Automakers: Public Acceptance of Anti-Drunk Driving Devices Is Necessary for Tech’s Success

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In a submission to the National Highway Traffic Safety Administration (NHTSA), the Alliance for Automotive Innovation emphasized the crucial link between technological readiness and public acceptance in the fight against drunken or impaired driving. Highlighting the necessity of consumer awareness and buy-in, the Alliance stressed that merely having advanced detection technology in vehicles is insufficient without accompanying education and acceptance among consumers. Fundamentally, for the technology to be a success, the public will first need to accept the idea and ultimately the devices.

This submission follows a mandate outlined in the 2021 infrastructure law directing NHTSA to finalize a rule by November 15, requiring new vehicles to incorporate passive prevention technology for drunken and impaired driving. Automakers are expected to integrate this technology as standard equipment in all new light-duty vehicles within a two to three-year timeframe following the issuance of the rule.

NHTSA’s current focus involves gathering input from various stakeholders to establish performance standards for the technology. While the specifics are yet to be determined, potential implementations could include a combination of sensors and cameras capable of detecting driver intoxication. Although the primary emphasis is on alcohol impairment, considerations for addressing drowsy and distracted driving are also on the table. However, the rule would not cover impairment caused by drugs due to technological limitations and the absence of standardized testing protocols.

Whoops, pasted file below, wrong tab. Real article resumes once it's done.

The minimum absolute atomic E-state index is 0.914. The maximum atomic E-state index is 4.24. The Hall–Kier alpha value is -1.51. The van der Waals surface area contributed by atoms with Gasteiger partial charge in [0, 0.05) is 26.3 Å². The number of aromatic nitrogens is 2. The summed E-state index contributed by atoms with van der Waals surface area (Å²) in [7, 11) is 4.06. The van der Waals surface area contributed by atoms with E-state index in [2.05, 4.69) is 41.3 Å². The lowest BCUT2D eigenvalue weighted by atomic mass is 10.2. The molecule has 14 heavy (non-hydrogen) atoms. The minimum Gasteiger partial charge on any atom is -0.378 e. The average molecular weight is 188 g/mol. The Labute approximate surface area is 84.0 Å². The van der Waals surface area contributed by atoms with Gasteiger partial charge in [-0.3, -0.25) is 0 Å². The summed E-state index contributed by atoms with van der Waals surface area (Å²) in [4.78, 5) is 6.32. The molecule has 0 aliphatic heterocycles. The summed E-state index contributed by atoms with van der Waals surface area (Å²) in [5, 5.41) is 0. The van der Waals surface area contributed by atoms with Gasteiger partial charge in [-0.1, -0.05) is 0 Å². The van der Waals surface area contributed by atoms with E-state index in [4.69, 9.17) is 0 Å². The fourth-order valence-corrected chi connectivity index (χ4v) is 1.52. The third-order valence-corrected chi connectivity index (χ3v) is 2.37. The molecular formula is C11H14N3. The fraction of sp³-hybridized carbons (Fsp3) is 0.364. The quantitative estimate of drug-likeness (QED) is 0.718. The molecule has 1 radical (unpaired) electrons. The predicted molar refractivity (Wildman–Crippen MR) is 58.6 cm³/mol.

The Alliance, representing major automotive manufacturers such as Ford, General Motors, and Toyota, underscores the necessity of a comprehensive consumer education campaign alongside the impending rulemaking. They stress that misconceptions about the technology could hinder its effectiveness and acceptance among the public.

Efforts to combat drunk driving have been ongoing for over a decade, with initiatives like the Driver Alcohol Detection System for Safety in development. This system, incorporating breath- and touch-based measurements of blood alcohol levels, is undergoing trial deployments with states and private fleet companies. While progress has been made, challenges remain, particularly with touch-based systems, which are not yet passive or refined enough for automotive use. Concerns about false positives and their potential impact on consumer acceptance are also raised.

The Alliance advocates for a technology-neutral approach in the rulemaking process, allowing automakers flexibility to integrate new sensor technologies, improve detection algorithms, and add redundancies as needed. They emphasize the importance of clearly defined test procedures to ensure objective and reproducible measurement of impairment types covered by the regulation. Additionally, they stress the need for NHTSA to consider consumer expectations to prevent potential rejection of the technology, which would undermine the purpose and benefits of the standard.

Source: Automotive News (subscription required)


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